‘Passion beats Powerpoint’ and other tips for making better presentations
The secret to better presentations is to think like a marketer, says Rob Morrison.
You’ve heard it before. People are more afraid of public speaking than they are of dying. Yep, most people would rather die than stand up in front of a crowd. But it’s also true that presenting is a required skill in modern business regardless of your role or pay-grade.
So how do you make sure your presentation delivers? Is different? Memorable?
As marketers it’s really not a huge leap.
Let’s go back to marketing fundamentals – start with your audience. Remember the four ‘P’s from your first marketing text book? Product, price, place and promotion – the strategy for each always start with your target audience.
So let me add another one. Presentation.
Here’s my nearly 30 years of good, bad and ugly presenting, distilled down to eight simple marketing tips.
Every child wins a prize
Quietly make a note of who’s in the room. Are they senior or junior? Old or young? Male or female?
Who’s the decision maker? Who do you really want to impress?
Then make sure there’s a part of your presentation that directly answers their major concern. If there’s more than one decision maker pitch something individually to each. It will feed their ego and demonstrate you understand their priorities. Marketing 101 right?
But you’d be amazed how often presentations fail this simple rule.
People buy people
It’s amazing how often I still remind marketers that ‘business people are people too.’ Your workmates. Your senior management. Your clients. They all have hopes and dreams for themselves and their families. But all those dreams are dependent on their career – it’s why we’re all naturally risk averse.
If you’re pushing an agenda in your presentation, always understand they’re buying you as much as they’re buying your content. Be confident. Be understanding. Be authentic.
Passion beats powerpoint
One of my mentors tells an amazing story of a presentation he was giving when slides were still slides (for the Millennials, they were cardboard frames with a 35mm transparency enclosed).
As he was standing in front of 300 people he saw the projectionist at the back of the room drop the slide tray and simply shove the slides back in random order (again, millennials, imagine your powerpoint deck was randomly re-ordered). When he clicked from slide-to-slide he had no idea what was coming next.
The outcome? None of his audience noticed. Not one. He knew his material so well and was so passionate about his subject.
Do what you do
One of the best set-up men I’ve ever worked with used to claim this was his unusual pre-pitch routine. The night before he would drink a bottle of red then take a hot bath. He had the soundtrack to Last of the Mohicans on the stereo cranked up to 11. Inevitably he would fall asleep. When he woke the water was cold and he was ready to kill something with his bare hands.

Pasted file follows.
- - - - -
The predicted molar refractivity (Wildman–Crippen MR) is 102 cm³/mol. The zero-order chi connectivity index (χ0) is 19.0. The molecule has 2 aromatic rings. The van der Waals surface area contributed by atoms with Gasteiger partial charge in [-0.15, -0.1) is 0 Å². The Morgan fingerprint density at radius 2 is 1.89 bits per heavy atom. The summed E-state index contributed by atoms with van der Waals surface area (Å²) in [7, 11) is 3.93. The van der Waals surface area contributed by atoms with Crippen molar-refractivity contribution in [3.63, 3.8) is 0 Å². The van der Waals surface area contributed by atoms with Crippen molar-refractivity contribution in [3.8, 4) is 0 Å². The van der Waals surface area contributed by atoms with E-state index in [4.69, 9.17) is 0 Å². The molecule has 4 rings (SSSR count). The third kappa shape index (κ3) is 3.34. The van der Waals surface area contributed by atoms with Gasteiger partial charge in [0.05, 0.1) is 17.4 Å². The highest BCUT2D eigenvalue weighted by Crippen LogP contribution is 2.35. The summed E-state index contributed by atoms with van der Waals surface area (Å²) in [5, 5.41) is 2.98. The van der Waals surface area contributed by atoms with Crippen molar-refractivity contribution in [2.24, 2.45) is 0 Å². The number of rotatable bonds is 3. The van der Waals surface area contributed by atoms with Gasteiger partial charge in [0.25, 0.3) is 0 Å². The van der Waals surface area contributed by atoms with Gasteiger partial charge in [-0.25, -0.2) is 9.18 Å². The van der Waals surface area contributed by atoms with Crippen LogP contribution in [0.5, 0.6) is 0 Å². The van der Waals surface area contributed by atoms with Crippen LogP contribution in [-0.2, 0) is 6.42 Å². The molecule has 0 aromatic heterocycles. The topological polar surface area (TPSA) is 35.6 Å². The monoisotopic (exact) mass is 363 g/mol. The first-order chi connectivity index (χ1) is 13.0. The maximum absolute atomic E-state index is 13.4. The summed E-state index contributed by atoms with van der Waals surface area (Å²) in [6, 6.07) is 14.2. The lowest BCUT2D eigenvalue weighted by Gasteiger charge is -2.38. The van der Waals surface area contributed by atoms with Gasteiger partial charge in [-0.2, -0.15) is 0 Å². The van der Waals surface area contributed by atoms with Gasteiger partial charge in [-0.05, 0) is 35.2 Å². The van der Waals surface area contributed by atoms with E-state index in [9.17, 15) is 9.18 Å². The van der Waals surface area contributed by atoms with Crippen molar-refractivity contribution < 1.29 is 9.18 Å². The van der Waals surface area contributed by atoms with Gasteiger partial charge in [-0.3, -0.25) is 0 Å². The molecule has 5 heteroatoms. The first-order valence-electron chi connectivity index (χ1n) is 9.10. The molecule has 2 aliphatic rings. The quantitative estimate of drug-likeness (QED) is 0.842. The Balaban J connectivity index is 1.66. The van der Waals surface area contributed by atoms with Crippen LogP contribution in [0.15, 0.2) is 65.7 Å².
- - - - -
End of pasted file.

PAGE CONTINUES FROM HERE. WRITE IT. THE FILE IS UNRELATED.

True or not, it doesn’t really matter, he did what worked for him. So find what works for you. A walk round the block. Sitting quietly in a corner. Anything that settles the nerves and feeds your confidence.
When they’re buying, stop selling
You’ll know when you’ve got your audience convinced of your major points. You’ll feel it. There’s a physical response. You’re automatically just a little more relaxed. A little more confident. The room exhales. This is actually a dangerous moment. The temptation is to keep talking. Keep selling. Keep pushing.
Trouble is, when you’re at the top of the mountain, the only way is down. Many times I’ve seen a decision-maker go from ’convinced’ to ‘concerned’ because the presenter didn’t quit while they were ahead.
Don’t tell me, show me
Ever hear this at the start of a presentation? ‘Thanks for the opportunity. We’ve put a lot of work into your proposal. We’re really passionate about this project.’ I’ve even used it myself. This bit is easy. Don’t tell me you’re passionate, show me.
Show me the amount of work you’ve put in. Show me how excited the entire team is. Show me you’re ready to start tomorrow. It’s significantly more convincing.
Learn to love silence
This is probably the single toughest presentation skill to master. When we get nervous our tendency is to fill silence with the sound of our voice. And presenting generates nerves. But if you can add silent pauses it provides a perfect vehicle for emphasis.
Your audience is not expecting it. It can snap them out of complacency.
Suddenly they’re paying attention again. There’s one creative director I know who uses this brilliantly. He’s naturally softly spoken. So his audience are already leaning in – simply so they can hear what he’s saying.
As marketers, we love research. We love to test and learn. We love insights from previous campaigns which help us make better decisions in the future. The same is true of presenting.
The more you do it, the more shortcuts you’ll find that work for you. The more you’ll feel comfortable being yourself. The more you’ll love silence.
But, if you do nothing else, always start with your audience. It works. Trust me, I’m a marketer.
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